Preprint Article Version 1 Preserved in Portico This version is not peer-reviewed

Chromosome and Molecular Analyses Reveal Significant Intraspecific Karyotype Diversity and Provide New Evidence on the Origin of Tetraploid Grass Aegilops columnaris

Version 1 : Received: 13 April 2021 / Approved: 14 April 2021 / Online: 14 April 2021 (12:29:27 CEST)

A peer-reviewed article of this Preprint also exists.

Badaeva, E.D.; Chikida, N.N.; Fisenko, A.N.; Surzhikov, S.A.; Belousova, M.K.; Özkan, H.; Dragovich, A.Y.; Kochieva, E.Z. Chromosome and Molecular Analyses Reveal Significant Karyotype Diversity and Provide New Evidence on the Origin of Aegilops columnaris. Plants 2021, 10, 956. Badaeva, E.D.; Chikida, N.N.; Fisenko, A.N.; Surzhikov, S.A.; Belousova, M.K.; Özkan, H.; Dragovich, A.Y.; Kochieva, E.Z. Chromosome and Molecular Analyses Reveal Significant Karyotype Diversity and Provide New Evidence on the Origin of Aegilops columnaris. Plants 2021, 10, 956.

Journal reference: Plants 2021, 10, 956
DOI: 10.3390/plants10050956

Abstract

Aegilops columnaris Zhuk. is tetraploid grass species (2n=4x=28, UcUcXcXc) closely related to Ae. neglecta and growing in Western Asia and a western part of the Fertile Crescent. Genetic diversity of Ae. columnaris was assessed using C-banding, FISH, nuclear and chloroplast (cp)DNA analyses, and gliadin electrophoresis. Cytogenetically Ae. columnaris was subdivided into two groups, C-I and C-II, showing different karyotype structure, C-banding and FISH patterns. Group C-I was more similar to Ae. neglecta. All types of markers revealed significant heterogeneity of the C-II group, although group C-I was also polymorphic. Two chromosomal groups were consistent with plastogroups identified in a current study based on sequencing of three chloroplast intergenic spacer regions. The similarity of group C-I of Ae. columnaris with Ae. neglecta and their distinctness from C-II indicate that divergence of the C-I group was associated with minor genome modifications. Group C-II could emerge from C-I relatively recently, probably due to introgression from another Aegilops species followed by a reorganization of the parental genomes. Most C-II accessions were collected from the very narrow geographic region, and they might originate from a common ancestor. We suggest that the C-II group is at the initial stage of species divergence and undergoing an extensive speciation process.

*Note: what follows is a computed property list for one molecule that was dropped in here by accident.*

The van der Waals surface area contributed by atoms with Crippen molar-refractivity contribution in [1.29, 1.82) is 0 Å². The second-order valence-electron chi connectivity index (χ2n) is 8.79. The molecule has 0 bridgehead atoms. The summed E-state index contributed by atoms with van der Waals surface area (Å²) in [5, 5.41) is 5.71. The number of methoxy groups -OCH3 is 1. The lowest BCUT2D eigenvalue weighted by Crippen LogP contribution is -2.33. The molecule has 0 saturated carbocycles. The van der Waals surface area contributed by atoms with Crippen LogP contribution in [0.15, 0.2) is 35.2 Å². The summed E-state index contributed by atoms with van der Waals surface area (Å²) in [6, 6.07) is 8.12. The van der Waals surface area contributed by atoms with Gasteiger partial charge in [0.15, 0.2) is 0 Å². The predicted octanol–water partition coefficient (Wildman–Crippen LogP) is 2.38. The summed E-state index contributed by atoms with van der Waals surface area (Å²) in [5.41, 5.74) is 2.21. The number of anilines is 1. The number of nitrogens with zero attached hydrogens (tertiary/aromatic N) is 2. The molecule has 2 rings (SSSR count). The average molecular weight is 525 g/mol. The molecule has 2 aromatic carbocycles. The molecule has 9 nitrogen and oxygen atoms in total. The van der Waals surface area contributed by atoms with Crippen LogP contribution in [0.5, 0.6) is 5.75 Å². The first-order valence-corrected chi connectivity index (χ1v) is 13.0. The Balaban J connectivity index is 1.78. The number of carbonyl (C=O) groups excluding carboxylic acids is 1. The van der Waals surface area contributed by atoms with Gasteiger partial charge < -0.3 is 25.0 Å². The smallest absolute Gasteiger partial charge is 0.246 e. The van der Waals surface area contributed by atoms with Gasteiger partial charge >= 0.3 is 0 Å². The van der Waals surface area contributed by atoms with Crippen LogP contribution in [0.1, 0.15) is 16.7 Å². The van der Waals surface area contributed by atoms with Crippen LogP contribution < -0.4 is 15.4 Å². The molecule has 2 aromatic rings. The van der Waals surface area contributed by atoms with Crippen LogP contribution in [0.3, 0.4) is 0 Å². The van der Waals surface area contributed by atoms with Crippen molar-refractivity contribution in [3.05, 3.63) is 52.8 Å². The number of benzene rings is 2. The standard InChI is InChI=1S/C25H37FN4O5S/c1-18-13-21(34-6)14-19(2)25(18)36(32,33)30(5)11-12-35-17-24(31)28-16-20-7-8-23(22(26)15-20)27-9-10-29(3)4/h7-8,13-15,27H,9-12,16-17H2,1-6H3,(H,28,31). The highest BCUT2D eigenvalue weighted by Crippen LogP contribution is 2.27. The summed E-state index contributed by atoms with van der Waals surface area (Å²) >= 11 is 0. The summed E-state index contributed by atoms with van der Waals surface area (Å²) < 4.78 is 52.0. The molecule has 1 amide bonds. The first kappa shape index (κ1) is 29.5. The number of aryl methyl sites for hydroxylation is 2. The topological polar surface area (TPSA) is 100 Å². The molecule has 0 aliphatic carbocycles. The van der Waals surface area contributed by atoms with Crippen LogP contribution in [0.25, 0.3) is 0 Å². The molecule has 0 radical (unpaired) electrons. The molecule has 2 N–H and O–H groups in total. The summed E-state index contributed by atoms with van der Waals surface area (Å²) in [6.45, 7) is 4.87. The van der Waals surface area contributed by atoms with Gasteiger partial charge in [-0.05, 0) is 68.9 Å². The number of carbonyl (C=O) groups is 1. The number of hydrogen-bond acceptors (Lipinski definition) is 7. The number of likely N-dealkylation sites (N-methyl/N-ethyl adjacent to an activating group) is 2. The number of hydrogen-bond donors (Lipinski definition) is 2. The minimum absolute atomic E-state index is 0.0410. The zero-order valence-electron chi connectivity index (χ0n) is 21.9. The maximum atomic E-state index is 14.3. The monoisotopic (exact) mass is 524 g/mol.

Subject Areas

Aegilops columnaris; Ae. neglecta; C-banding; FISH; gliadin electrophoresis; sequencing; U31 nuclear DNA fragment; plastogroups; evolution

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